Holding onto hope

If you have depression, or any other mental illness (or honestly even suffer from the “human condition”), then you know what I mean when I say I’ve had a couple “bad days.” I don’t mean “bad days” as in I spilled my coffee each morning on my favorite white sweater. I mean “bad” as in I was in a black hole. That black hole where you’re claustrophobic, can’t catch your breath, can’t stop crying, everything around you in not only your own personal world, but the entire planet you live on, feels bleak, worthless, and hopeless, and the idea of a “future” in this world just scares you to your core. The kind of bad day in which you’re an absolute mess, terrified of living and dying and your own mortality, the fragility and unpredictability of your own life, and of life itself.

Holding onto hope today.

Those were the bad days I had recently. It was all-consuming, unbearable, and, as it is with black holes, I couldn’t see my way out.

However, today, I woke up and something had shifted. I was no longer in that black hole. Somehow, I made it out. And now, as I’m nearing my 30th birthday, I’ve finally understood what it is that has kept me here and what has brought me out of each black hole for nearly 30 years:


I’ve heard it in Florence and the Machine’s fourth album, entitled High as Hope, the album title taken after a line from front-woman Florence Welch’s own poem “New York poem (for Polly)” from her book of poetry and lyrics entitled Useless Magic, which includes the line, “Heady with pagan worship/of water towers/fire escapes, ever reaching/high as hope.” In interviews, Welch discusses her inspiration for this album and how she felt like, for the first time in her life, she was holding onto hope rather than despair. Like always, Welch has been an immensely relatable figure for me, now more than ever.

I’ve been through dark times in my life. The scariest thing about life can oftentimes be its unpredictability. I never could foresee what my life has so far turned out to be. Yet despite that, I realize now that it’s also the unpredictability that keeps me here. The hope that beauty will flourish, beauty I cannot predict now, keeps me here.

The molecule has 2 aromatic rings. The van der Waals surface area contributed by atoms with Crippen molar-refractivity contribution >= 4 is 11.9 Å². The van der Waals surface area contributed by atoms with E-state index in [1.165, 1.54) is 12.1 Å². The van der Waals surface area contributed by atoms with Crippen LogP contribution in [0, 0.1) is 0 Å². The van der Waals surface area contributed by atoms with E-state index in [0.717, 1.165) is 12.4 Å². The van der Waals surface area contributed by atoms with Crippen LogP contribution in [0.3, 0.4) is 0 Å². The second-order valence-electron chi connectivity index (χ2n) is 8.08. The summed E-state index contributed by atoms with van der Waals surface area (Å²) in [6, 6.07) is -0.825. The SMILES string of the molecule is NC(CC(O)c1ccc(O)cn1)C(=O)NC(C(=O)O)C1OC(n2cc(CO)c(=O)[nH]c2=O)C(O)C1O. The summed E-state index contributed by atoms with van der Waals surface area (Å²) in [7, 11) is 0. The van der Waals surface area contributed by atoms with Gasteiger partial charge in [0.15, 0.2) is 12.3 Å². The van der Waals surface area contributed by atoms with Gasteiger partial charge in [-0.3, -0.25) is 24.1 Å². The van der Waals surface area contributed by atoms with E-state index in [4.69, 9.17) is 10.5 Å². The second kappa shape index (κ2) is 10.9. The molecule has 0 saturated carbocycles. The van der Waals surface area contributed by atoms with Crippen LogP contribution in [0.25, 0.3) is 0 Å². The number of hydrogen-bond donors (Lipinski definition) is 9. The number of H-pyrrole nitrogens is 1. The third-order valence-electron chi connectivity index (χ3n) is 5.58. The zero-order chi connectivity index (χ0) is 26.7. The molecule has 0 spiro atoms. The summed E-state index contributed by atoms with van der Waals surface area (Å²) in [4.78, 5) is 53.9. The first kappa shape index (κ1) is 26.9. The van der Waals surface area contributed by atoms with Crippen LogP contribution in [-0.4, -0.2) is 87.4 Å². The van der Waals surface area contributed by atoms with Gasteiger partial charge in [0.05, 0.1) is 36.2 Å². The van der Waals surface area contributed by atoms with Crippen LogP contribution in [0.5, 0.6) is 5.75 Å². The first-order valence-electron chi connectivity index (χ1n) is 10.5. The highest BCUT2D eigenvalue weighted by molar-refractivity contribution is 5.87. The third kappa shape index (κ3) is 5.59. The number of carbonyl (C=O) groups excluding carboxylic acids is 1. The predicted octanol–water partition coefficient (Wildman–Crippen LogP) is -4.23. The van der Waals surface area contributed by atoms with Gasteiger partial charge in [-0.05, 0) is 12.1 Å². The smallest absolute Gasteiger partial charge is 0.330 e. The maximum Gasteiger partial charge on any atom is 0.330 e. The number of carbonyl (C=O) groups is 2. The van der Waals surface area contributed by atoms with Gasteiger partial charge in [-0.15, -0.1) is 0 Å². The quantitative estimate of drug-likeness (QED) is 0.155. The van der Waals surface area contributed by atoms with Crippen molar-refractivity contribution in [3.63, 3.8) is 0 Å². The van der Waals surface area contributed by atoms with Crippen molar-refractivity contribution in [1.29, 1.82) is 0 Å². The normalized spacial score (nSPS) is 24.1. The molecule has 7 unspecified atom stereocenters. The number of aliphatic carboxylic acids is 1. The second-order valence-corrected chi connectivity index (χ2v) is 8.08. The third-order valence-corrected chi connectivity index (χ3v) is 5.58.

Death is something that makes you think about life a lot. What is its purpose? What is our purpose? Why are we here to begin with (besides the obvious and biological answers, of course)? And, going along with all this, what’s keeping us here? Why do we stay here?

For me, I’ve learned that hope is what’s keeping me here. While dark days are the days that make me question everything, days like today remind me that even though it’s horrifying that nothing lasts forever, it makes me hopeful that nothing lasts forever. The good days don’t last forever, but neither do the bad. Life is essentially a pendulum—you’ll experience nightmares and horrific pain and trauma you cannot even begin to imagine, but you will also experience the most glorious beauty that even Claude Monet could not replicate.

Today, nothing dramatic in my life has changed since the “bad days” I had. I’m still sitting outside with coffee and a computer, crafting words from my thoughts, enjoying the sunshine, just like I did on my “bad days.” But hope is here now and I can see it, when I couldn’t see it mere days ago. Today, I’m holding onto it.

Even on my “bad days,” even when I’m in a black hole, hope is still there, but it’s more difficult to grasp. In the darkness, it’s difficult to see it. But today, my world is brighter. I can see hope all around me and it’s as if my whole world is different, and as if I’m different. Maybe all of this is mental illness talking. Maybe it’s the grief talking. Who knows? But what I do know is that despite my worst days, and the even worse days to come, there is still hope. Even when I can’t see it, it stays with me. I’m grateful that I’m still capable of holding onto it, despite everything. Despite life, despite death, despite the universe. Hope is a constant, even though I never realized it until recently. How else have I made it this far if not for hope?

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